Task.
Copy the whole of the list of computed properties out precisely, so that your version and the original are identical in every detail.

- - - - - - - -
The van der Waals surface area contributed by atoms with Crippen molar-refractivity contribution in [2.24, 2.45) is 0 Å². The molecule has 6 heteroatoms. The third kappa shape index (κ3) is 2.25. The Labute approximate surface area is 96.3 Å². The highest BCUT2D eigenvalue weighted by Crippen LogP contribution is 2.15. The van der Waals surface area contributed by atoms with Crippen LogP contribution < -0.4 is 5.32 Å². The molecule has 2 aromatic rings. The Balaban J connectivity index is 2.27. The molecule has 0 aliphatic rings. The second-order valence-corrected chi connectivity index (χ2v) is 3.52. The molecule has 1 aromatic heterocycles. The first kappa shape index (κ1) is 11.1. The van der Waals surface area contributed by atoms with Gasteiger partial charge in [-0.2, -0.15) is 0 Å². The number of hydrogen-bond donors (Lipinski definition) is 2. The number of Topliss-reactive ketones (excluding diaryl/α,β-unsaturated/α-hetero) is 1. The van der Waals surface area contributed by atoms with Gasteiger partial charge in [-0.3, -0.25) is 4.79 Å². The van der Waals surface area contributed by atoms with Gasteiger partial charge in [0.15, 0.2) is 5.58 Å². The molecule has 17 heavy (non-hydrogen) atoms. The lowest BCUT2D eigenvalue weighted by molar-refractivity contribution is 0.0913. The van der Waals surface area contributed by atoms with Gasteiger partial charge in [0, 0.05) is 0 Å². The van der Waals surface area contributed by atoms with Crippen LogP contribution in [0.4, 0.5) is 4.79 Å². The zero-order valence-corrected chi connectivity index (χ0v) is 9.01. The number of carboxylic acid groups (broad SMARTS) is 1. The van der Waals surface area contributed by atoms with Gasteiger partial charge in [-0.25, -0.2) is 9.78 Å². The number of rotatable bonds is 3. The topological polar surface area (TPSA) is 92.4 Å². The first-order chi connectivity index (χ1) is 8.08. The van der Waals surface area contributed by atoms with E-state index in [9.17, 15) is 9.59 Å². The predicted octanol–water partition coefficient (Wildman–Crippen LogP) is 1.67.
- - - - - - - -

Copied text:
The van der Waals surface area contributed by atoms with Crippen molar-refractivity contribution in [2.24, 2.45) is 0 Å². The molecule has 6 heteroatoms. The third kappa shape index (κ3) is 2.25. The Labute approximate surface area is 96.3 Å². The highest BCUT2D eigenvalue weighted by Crippen LogP contribution is 2.15. The van der Waals surface area contributed by atoms with Crippen LogP contribution < -0.4 is 5.32 Å². The molecule has 2 aromatic rings. The Balaban J connectivity index is 2.27. The molecule has 0 aliphatic rings. The second-order valence-corrected chi connectivity index (χ2v) is 3.52. The molecule has 1 aromatic heterocycles. The first kappa shape index (κ1) is 11.1. The van der Waals surface area contributed by atoms with Gasteiger partial charge in [-0.2, -0.15) is 0 Å². The number of hydrogen-bond donors (Lipinski definition) is 2. The number of Topliss-reactive ketones (excluding diaryl/α,β-unsaturated/α-hetero) is 1. The van der Waals surface area contributed by atoms with Gasteiger partial charge in [-0.3, -0.25) is 4.79 Å². The van der Waals surface area contributed by atoms with Gasteiger partial charge in [0.15, 0.2) is 5.58 Å². The molecule has 17 heavy (non-hydrogen) atoms. The lowest BCUT2D eigenvalue weighted by molar-refractivity contribution is 0.0913. The van der Waals surface area contributed by atoms with Gasteiger partial charge in [0, 0.05) is 0 Å². The van der Waals surface area contributed by atoms with Crippen LogP contribution in [0.4, 0.5) is 4.79 Å². The zero-order valence-corrected chi connectivity index (χ0v) is 9.01. The number of carboxylic acid groups (broad SMARTS) is 1. The van der Waals surface area contributed by atoms with Gasteiger partial charge in [-0.25, -0.2) is 9.78 Å². The number of rotatable bonds is 3. The topological polar surface area (TPSA) is 92.4 Å². The first-order chi connectivity index (χ1) is 8.08. The van der Waals surface area contributed by atoms with E-state index in [9.17, 15) is 9.59 Å². The predicted octanol–water partition coefficient (Wildman–Crippen LogP) is 1.67.